The ambiance that surrounded 10pm on Kenyan TV changed after Larry Madowo was invited into our sitting rooms with his interactive, informative show- The Trend. The show covered the viewers who would rather sit in on Friday nights, switching through the local TV channels.
The Trend with Larry Madowo is described as a “variety entertainment and viral video show that broadcasts live twice on Fridays. The ‘first service’ of the show airs at 9pm and the ‘second service’ is live from 10pm. Viewers of the show find a place where they can meet the internet’s most talked about topics for fun, an unpredictable look at arts, music, technology and cats.”
Recently, a competing TV station borrowed a leaf, and began a show at 10pm on Fridays. A few weeks into the show and the differences between the two shows are as clear as day.
Now, here is why The Trend should remain as ‘thee’ show to watch on Friday. It is a show that is decent. You can sit down, from the long week, with your parents and tune in to NTV, and comfortably involve yourself in Larry’s topics of the day as well as laugh at his ‘jokes’ with your folks. I don’t know if your family sits to wait on The Top 5 videos of the show. Besides that, it can be noted that Larry is keen on making sure all context of the show,is within the boundaries of moral standards.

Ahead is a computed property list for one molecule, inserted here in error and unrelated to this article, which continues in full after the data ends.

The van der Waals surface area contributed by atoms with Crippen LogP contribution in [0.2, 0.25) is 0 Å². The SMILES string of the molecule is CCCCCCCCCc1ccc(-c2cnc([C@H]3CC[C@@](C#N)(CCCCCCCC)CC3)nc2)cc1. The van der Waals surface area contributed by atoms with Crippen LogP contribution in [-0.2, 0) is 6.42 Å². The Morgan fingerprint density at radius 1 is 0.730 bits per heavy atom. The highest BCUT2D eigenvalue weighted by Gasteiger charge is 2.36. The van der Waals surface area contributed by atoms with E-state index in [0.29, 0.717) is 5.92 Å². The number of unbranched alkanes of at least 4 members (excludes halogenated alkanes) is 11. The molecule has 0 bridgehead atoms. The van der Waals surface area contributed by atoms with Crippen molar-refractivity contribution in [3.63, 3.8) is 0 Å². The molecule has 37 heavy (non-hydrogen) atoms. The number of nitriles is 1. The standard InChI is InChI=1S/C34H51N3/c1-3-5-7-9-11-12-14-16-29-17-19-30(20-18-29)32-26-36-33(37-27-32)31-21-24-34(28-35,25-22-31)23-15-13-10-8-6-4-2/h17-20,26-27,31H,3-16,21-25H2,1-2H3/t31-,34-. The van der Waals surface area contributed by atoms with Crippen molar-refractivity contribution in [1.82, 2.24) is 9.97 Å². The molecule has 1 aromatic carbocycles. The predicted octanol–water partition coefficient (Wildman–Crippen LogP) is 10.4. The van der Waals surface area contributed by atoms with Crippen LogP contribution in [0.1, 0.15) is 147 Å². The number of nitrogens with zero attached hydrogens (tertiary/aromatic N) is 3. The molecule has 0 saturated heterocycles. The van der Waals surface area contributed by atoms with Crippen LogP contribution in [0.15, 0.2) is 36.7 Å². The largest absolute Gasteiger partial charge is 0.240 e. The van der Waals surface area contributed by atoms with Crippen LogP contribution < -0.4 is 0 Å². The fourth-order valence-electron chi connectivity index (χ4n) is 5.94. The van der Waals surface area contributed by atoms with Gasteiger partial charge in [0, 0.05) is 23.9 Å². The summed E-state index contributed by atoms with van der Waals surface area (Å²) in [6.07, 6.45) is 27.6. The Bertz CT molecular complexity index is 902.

The other show airs at the same time on a different TV station. I watched the show for the first time and couldn’t sit through it. Yes, it may have good content, in terms of entertainment news and all, but every time the music came on, I flinched in my sit fearing for the worst. It bothers me that the show has an audience that is possibly between 18 and 25, who are excited about the idea of being on TV showing their ‘not so decent’ dance moves to the viewers. I understand that it may be what part of the society wishes to see. I mean, Friday nights are for clubbing and dancing the night away right? (Wrong!)
I am not blind to the truth that such behavior is what is being tolerated, with moral standards declining and all. But it is by no means acceptable for it to be encouraged. While the media may be free to decide what their definition of ‘moral’ is, the fact remains that they should be at the forefront of discouraging certain content. We are in a generation that copy pastes nearly everything seen on the TV and Instagram posts. I’m pretty sure we’d raise a better generation if all they had to copy paste from our TVs and blogs is positive moral content, that builds character instead of encouraging the opposite.